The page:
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Via ".@eenderinwales"

Hello there. Hope you’re feeling well today.One of the great advantages of Twitter is the way it will lead you to things that even the normal internet would not. Yesterday, quite randomly it led me to a post by the writer David Hayden with regard to men and their reading choices. It suggested that male readers would normally see writing as the canon with women hardly getting a look in.

The article is here https://lithub.com/david-hayden-men-still-too-often-see-their-writing-as-the-canon/

It referred to readers surveys which stated that male readers almost exclusively and deliberately read fictional books by other men and not women. This surprised me. I personally wonder how these surveys were phrased. Most male readers I’m aware of don’t discriminate by gender at least not as consciously as Mr Hayden’s article implied. That said, as I’ve mentioned in this blog in the past, there have been some female writers who I have avoided specifically because the cover and the blurb suggests not that it will be too female, but rather too gushingly romantic, too girly or too delicate for my male DNA.

As readers of this blog will also know I have tried to go beyond the covers recently (too varying degrees of success as I will explain later) but I don’t blame myself for not looking at books that were not designed to attract me the male reader.

These covers need to be discussed individually. There were four particular types:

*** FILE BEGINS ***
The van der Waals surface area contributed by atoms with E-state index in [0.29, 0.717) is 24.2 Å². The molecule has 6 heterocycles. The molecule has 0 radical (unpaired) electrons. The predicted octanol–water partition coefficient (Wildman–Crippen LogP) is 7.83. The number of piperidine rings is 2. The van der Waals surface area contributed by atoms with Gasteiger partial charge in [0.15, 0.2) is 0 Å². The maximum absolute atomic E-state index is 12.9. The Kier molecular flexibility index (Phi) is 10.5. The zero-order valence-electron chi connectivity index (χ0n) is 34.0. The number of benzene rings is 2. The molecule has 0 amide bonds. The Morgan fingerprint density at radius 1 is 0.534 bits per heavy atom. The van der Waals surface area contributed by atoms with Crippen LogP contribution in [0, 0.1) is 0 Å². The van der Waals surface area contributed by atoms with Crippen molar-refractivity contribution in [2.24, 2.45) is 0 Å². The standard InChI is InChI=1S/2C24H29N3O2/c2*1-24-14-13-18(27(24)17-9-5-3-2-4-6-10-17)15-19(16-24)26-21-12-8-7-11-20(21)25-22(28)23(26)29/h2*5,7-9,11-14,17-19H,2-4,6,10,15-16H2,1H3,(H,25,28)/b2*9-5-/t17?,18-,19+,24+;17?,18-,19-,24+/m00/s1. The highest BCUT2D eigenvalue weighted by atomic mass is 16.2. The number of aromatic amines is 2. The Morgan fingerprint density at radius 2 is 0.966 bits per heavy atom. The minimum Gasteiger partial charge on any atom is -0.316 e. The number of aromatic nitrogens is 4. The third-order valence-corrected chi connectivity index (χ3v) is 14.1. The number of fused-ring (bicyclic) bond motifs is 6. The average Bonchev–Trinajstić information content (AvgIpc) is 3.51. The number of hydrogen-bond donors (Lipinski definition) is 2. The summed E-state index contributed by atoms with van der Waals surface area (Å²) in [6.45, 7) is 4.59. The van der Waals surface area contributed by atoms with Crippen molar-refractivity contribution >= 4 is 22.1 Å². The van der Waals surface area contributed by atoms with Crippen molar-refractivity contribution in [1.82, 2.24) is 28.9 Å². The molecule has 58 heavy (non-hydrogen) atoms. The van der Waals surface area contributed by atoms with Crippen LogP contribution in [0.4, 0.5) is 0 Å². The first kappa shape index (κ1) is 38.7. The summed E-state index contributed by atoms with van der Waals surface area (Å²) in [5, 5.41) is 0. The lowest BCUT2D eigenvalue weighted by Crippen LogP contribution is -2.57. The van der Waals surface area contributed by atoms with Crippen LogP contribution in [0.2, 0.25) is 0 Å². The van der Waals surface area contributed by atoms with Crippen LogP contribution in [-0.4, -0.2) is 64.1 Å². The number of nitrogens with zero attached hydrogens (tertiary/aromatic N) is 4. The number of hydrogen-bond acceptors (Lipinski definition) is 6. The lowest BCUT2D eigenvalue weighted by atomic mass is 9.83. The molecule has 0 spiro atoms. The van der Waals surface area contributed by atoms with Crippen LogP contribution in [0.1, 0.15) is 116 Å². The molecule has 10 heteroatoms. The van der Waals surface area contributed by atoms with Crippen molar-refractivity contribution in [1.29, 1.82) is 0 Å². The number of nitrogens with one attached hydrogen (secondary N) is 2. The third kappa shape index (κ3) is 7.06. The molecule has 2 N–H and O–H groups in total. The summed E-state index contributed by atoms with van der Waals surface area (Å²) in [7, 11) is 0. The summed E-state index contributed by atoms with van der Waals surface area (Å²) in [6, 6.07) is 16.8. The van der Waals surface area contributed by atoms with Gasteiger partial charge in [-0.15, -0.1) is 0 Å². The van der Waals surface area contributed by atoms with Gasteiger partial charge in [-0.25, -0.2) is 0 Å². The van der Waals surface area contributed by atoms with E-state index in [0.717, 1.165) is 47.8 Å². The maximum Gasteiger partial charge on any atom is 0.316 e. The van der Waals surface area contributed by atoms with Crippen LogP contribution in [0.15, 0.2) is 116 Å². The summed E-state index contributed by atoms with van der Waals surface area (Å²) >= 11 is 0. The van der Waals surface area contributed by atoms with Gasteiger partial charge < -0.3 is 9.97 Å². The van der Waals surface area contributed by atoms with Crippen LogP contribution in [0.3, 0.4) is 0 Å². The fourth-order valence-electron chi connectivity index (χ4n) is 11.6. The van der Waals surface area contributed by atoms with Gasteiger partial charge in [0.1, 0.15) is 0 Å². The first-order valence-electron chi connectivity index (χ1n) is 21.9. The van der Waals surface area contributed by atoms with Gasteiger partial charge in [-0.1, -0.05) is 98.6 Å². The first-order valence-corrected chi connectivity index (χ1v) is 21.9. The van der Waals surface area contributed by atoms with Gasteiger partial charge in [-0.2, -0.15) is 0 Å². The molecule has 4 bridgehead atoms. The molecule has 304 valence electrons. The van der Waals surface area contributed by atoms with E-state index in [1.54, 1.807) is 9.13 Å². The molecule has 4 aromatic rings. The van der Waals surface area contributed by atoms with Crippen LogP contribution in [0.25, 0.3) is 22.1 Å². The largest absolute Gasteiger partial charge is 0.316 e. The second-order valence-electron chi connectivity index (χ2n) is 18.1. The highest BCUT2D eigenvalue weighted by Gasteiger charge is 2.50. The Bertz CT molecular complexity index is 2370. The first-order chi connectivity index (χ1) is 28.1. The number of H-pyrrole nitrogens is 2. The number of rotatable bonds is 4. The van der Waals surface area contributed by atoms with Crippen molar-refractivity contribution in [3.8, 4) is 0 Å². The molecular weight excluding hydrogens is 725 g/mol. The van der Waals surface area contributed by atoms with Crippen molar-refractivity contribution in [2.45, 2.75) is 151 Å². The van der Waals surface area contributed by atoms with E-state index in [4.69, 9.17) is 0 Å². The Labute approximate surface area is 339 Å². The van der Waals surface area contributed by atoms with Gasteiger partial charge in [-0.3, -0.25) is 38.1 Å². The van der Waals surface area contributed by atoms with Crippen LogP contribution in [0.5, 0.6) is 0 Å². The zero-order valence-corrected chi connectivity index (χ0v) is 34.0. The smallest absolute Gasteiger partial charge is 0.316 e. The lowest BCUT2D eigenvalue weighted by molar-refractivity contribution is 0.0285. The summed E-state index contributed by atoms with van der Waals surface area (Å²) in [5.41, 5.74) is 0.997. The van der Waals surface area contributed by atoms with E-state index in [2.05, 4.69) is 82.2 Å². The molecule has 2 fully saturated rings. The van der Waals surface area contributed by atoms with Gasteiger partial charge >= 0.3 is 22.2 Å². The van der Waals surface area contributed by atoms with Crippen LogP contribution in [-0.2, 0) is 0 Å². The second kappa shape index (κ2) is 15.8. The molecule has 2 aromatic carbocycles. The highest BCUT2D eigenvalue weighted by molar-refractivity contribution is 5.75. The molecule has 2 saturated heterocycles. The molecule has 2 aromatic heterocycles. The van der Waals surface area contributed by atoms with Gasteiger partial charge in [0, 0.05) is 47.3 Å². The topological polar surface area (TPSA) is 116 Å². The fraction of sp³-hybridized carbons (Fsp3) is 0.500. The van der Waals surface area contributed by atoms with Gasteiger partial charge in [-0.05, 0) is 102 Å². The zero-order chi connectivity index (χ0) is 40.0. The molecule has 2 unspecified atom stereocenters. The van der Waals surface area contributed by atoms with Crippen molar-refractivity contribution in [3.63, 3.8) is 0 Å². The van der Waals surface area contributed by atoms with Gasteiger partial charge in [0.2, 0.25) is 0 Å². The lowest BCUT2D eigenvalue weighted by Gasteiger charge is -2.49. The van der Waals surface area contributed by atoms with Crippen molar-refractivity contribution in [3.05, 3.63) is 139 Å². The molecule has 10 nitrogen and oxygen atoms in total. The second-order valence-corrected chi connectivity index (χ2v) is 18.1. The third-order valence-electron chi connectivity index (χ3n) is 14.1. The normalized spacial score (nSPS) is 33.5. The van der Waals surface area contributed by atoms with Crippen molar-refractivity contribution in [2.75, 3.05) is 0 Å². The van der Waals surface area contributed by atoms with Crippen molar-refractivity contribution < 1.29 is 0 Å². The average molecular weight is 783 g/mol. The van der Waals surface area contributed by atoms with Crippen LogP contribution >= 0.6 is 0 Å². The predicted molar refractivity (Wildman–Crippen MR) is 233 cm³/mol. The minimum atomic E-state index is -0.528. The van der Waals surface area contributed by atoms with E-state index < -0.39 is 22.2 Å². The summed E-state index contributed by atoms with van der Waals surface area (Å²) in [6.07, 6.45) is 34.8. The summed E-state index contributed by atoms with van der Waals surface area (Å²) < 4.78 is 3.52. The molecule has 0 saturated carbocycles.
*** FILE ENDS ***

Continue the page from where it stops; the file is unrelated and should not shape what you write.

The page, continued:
a) The “Mills and Boon” Cover: We are all aware of that cover that suggests whirlwind romance through a [insert historical period here]. Avoided Georgette Heyer (only read her for the first time a couple of years and Norah Lofts (I’ve a book of hers have not got round to reading yet).

b) The Chick Lit Cover: Bright Colours, Swirly lettering, Cartoon figures. They were literary warning lights for men to avoid. But if circumstances were different, I wouldn’t have realised that (as I’ve explained in previous posts) Marian Keyes is a far more important writer than her covers would suggest.

c) The Chocolate Box Cover: Which interestingly I have an example in one of the two books I’m reading at the moment.

Santa Montefiore – The Beekeeper’s Daughter


(The other book I’m reading incidentally is The Age Of Innocence by Edith Wharton)

So you’re looking at that cover and would instantly see a sweeping romance style book. I won’t chat about the novel until I’ve properly finished it. Though let’s say that for the moment it’s a case of Bad Santa.

4) The Delicate Cover: This tends to be a relatively thin book with a painting/photo and a blurb that suggests something arty and dull. Anita Brookner comes to mind here (though I have got a few of her books now though amongst the great unread at the moment).

There was also one other thing about Mr Hayden’s piece (whose books incidentally I haven’t read either – so many books – so little time ) that sprang to mind. His concentration on general literature ignored the genre where women writers have had critical and popular (including men) acclaim through the decades and that’s crime.

From Agatha Christie and Dorothy L Sayers through to Liza Cody, P D James, Sarah Paretsky, Ruth Rendell  with now Lynda La Plante and Val McDermid female writers have shown that if you write in a subject men are interested in they are happy to read you without any issues of gender. And, it should be stressed that often the people doing the detecting are women as well.

I’m not saying that men (including myself) shouldn’t read more books by women authors. But I am saying that the reasons we haven’t are probably less obvious than Mr Hayden’s article would suggest.

Until the next time.